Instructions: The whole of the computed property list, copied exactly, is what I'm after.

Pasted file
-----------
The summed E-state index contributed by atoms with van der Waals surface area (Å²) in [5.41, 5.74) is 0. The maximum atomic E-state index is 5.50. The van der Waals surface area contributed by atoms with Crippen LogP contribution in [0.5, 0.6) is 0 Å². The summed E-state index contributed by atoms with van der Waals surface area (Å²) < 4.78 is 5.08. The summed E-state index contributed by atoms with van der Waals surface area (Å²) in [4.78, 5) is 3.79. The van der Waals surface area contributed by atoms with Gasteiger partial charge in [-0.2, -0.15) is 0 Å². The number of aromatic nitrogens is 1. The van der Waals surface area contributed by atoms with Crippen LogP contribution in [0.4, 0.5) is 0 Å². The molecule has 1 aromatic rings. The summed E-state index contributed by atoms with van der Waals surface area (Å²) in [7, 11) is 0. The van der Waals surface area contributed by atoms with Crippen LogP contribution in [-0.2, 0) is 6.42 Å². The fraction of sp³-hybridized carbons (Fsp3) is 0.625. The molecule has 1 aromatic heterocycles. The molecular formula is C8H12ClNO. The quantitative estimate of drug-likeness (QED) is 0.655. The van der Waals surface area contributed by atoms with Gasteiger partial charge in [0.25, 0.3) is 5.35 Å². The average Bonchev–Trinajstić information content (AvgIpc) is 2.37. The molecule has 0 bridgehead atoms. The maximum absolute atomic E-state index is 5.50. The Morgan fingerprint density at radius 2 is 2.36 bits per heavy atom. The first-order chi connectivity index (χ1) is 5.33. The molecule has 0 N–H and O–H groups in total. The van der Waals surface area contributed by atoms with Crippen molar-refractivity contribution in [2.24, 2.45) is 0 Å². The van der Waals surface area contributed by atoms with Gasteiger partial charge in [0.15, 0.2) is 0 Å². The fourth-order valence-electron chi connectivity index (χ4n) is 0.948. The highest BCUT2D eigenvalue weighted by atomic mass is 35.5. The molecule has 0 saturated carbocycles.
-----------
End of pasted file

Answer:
The summed E-state index contributed by atoms with van der Waals surface area (Å²) in [5.41, 5.74) is 0. The maximum atomic E-state index is 5.50. The van der Waals surface area contributed by atoms with Crippen LogP contribution in [0.5, 0.6) is 0 Å². The summed E-state index contributed by atoms with van der Waals surface area (Å²) < 4.78 is 5.08. The summed E-state index contributed by atoms with van der Waals surface area (Å²) in [4.78, 5) is 3.79. The van der Waals surface area contributed by atoms with Gasteiger partial charge in [-0.2, -0.15) is 0 Å². The number of aromatic nitrogens is 1. The van der Waals surface area contributed by atoms with Crippen LogP contribution in [0.4, 0.5) is 0 Å². The molecule has 1 aromatic rings. The summed E-state index contributed by atoms with van der Waals surface area (Å²) in [7, 11) is 0. The van der Waals surface area contributed by atoms with Crippen LogP contribution in [-0.2, 0) is 6.42 Å². The fraction of sp³-hybridized carbons (Fsp3) is 0.625. The molecule has 1 aromatic heterocycles. The molecular formula is C8H12ClNO. The quantitative estimate of drug-likeness (QED) is 0.655. The van der Waals surface area contributed by atoms with Gasteiger partial charge in [0.25, 0.3) is 5.35 Å². The average Bonchev–Trinajstić information content (AvgIpc) is 2.37. The molecule has 0 bridgehead atoms. The maximum absolute atomic E-state index is 5.50. The Morgan fingerprint density at radius 2 is 2.36 bits per heavy atom. The first-order chi connectivity index (χ1) is 5.33. The molecule has 0 N–H and O–H groups in total. The van der Waals surface area contributed by atoms with Crippen molar-refractivity contribution in [2.24, 2.45) is 0 Å². The van der Waals surface area contributed by atoms with Gasteiger partial charge in [0.15, 0.2) is 0 Å². The fourth-order valence-electron chi connectivity index (χ4n) is 0.948. The highest BCUT2D eigenvalue weighted by atomic mass is 35.5. The molecule has 0 saturated carbocycles.